Many businesses start with poor websites due to lack of knowledge or budget or go many years without ever having a website. All businesses reach a point though where it needs a professional online appearance. Unfortunately, launching a website isn’t as simple as ordering a pizza. Web design professionals and business owners don’t always speak the same language, and the learning curve for an overwhelmed business can be extreme. This article focuses on how to choose and collaborate with a web designer in order create an attractive and effective website within the agreed upon timeframe and budget.

First, finding a designer you like is not overly complicated it just takes a little effort. We recommend that business owners start by looking at the websites of their competitors and similar businesses, also by asking friends and family if they have had a good experience with a particular web designer. It is important to find a designer with similar tastes to your own. Never just go to Google and pick the first one that you see.

However, design taste is only one component. Many designers specialise in creating a particular kind of website. A web designer who has only done small brochure-style websites in the past would be a poor fit for a company looking to launch a large online store. Always make sure to check a web designers previous work so that you are sure they can manage the scope of work you are after.

Basics

Keeping up with the latest technology trends is difficult even for the most seasoned web professionals. As a business owner though, you will not need to know the ins and outs of web design to complete your website project, it does help to understand a few fundamentals. Three important ones are listed below:

Domain Name – This is a website’s web address–www.yoursite.com.au, for example. These addresses are rented on an annual basis from online registrars.

Web Host – provides server space, the virtual home where the website lives. Professional web hosting companies have top notch equipment so that your website is secure and has backup power, cooling, connectivity, and support so that your website stays accessible on the internet 24/7/365.

Website – the collection of files that make up the actual design, such as, text, images, stylesheets and scripting that make the website useable.

Collaboration

Once you’ve located the ideal web designer and you make contact with them, your input is key. Many people don’t realise how much direction they will need to provide in order to give their designer a good starting point. The process is a collaboration, from start to finish. In the beginning, designers typically ask for detailed descriptions of what the client needs from their websites, as well as for links to other sites that the clients likes.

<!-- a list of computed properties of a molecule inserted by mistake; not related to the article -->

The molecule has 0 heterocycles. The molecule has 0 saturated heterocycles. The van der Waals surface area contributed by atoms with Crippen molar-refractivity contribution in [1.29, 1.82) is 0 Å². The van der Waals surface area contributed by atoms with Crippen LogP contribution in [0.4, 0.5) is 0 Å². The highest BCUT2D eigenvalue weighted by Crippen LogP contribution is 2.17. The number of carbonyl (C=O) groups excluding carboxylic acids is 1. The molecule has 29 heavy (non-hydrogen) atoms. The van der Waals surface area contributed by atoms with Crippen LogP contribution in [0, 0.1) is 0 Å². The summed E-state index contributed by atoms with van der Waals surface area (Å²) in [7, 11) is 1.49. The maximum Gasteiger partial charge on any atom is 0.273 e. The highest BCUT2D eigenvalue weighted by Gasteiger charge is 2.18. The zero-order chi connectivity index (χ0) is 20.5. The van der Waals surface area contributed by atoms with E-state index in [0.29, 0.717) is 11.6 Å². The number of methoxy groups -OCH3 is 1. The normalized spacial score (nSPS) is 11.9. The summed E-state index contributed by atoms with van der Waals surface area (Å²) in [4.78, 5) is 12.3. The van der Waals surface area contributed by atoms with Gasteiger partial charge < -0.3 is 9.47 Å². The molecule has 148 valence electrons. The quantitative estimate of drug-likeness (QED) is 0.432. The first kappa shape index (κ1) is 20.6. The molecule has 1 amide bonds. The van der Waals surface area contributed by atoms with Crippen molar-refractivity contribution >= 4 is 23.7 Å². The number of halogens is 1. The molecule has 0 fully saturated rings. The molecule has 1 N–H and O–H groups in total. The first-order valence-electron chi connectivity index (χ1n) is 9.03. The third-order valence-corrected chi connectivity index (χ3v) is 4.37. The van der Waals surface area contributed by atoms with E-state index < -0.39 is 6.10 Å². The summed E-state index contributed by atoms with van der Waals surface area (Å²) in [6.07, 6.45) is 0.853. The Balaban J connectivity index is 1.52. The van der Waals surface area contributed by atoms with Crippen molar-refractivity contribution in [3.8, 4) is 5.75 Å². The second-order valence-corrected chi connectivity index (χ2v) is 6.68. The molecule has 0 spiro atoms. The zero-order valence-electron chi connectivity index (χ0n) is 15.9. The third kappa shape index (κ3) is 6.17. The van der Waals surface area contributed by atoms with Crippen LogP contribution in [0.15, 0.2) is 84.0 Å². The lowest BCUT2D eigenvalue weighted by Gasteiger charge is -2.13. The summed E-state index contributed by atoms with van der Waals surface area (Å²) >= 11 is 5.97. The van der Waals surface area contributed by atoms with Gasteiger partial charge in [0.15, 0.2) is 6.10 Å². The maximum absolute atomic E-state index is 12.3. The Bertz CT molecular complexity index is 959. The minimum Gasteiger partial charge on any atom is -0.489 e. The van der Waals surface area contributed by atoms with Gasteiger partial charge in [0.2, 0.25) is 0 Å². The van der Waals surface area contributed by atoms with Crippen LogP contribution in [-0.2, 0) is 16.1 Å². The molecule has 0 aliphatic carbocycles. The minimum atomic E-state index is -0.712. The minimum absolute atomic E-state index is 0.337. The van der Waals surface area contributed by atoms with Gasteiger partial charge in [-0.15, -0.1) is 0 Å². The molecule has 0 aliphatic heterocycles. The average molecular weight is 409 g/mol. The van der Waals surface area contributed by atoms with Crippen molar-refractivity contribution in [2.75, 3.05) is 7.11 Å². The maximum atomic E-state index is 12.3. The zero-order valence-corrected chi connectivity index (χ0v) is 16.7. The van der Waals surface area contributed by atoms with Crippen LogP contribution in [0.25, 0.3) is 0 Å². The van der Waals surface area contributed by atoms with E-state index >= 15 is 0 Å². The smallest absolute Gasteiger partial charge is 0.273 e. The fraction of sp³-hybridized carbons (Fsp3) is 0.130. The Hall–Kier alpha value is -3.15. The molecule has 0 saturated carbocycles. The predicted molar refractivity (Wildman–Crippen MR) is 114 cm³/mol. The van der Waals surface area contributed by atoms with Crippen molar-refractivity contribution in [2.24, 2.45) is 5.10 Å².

It is important that clients and web designers have a comfortable relationship. A new web project after the actual sale usually starts with a sit down or a phone call to go over expectations to set the tone for the project. Clients should also take care that the web designer isn’t too eager or hurried and that they will take your project serious and the outcome is what you expect. Clients should be honest if they want to see a different design, but they should realise wholesale revisions are usually better than a lot of small changes. If you feel that the design is way off the mark and it does not fit your business, speak up. However, understand that making numerous small requests to a design may leave you with something less than desirable. Web designers are exactly that, designers. They know what they are doing and what works best. Always keep an open mind and accept their feedback just like they would yours.

Contract / Agreement

Know exactly what you are paying for and what you will get. Clients can’t be too careful during this step so understanding the payment schedule, the type of website and number of pages to the number of revisions that you are allowed is crucial.

Client’s part

The web designer provides a website’s visual and technical framework, the client is usually responsible for providing the site’s content – most commonly the text and imagery associated with their products or services. Failing to do so on time or as promised can delay the progression of the project.

The most common cause of delays or extra costs after the contract is signed are sudden changes or additions. Most people don’t understand just how long certain changes will take to implement, so they’re quick to ask for them.